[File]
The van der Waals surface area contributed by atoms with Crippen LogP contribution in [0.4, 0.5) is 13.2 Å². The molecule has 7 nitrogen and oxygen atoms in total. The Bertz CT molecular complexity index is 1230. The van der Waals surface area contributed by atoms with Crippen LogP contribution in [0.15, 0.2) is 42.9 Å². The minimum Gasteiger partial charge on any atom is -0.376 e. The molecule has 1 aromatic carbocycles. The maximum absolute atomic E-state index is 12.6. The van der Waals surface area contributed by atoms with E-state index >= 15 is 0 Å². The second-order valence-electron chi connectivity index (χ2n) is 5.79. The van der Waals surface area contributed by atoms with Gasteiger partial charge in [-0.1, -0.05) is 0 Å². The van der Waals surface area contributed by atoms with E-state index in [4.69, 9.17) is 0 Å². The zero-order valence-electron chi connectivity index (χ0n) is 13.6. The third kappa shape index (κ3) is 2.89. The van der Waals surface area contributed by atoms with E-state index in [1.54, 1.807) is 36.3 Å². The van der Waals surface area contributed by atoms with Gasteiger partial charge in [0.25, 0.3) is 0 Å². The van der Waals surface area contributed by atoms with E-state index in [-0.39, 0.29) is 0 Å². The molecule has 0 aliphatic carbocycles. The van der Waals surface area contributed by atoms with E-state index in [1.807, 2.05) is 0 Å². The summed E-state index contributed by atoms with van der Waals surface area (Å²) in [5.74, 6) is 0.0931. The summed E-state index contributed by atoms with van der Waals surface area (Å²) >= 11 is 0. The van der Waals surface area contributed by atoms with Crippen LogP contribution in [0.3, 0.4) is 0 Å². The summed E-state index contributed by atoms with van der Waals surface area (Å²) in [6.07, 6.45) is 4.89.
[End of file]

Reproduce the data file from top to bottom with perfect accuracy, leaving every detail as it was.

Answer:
The van der Waals surface area contributed by atoms with Crippen LogP contribution in [0.4, 0.5) is 13.2 Å². The molecule has 7 nitrogen and oxygen atoms in total. The Bertz CT molecular complexity index is 1230. The van der Waals surface area contributed by atoms with Crippen LogP contribution in [0.15, 0.2) is 42.9 Å². The minimum Gasteiger partial charge on any atom is -0.376 e. The molecule has 1 aromatic carbocycles. The maximum absolute atomic E-state index is 12.6. The van der Waals surface area contributed by atoms with E-state index >= 15 is 0 Å². The second-order valence-electron chi connectivity index (χ2n) is 5.79. The van der Waals surface area contributed by atoms with Gasteiger partial charge in [-0.1, -0.05) is 0 Å². The van der Waals surface area contributed by atoms with E-state index in [4.69, 9.17) is 0 Å². The zero-order valence-electron chi connectivity index (χ0n) is 13.6. The third kappa shape index (κ3) is 2.89. The van der Waals surface area contributed by atoms with E-state index in [1.54, 1.807) is 36.3 Å². The van der Waals surface area contributed by atoms with Gasteiger partial charge in [0.25, 0.3) is 0 Å². The van der Waals surface area contributed by atoms with E-state index in [-0.39, 0.29) is 0 Å². The molecule has 0 aliphatic carbocycles. The van der Waals surface area contributed by atoms with E-state index in [1.807, 2.05) is 0 Å². The summed E-state index contributed by atoms with van der Waals surface area (Å²) in [5.74, 6) is 0.0931. The summed E-state index contributed by atoms with van der Waals surface area (Å²) >= 11 is 0. The van der Waals surface area contributed by atoms with Crippen LogP contribution in [0.3, 0.4) is 0 Å². The summed E-state index contributed by atoms with van der Waals surface area (Å²) in [6.07, 6.45) is 4.89.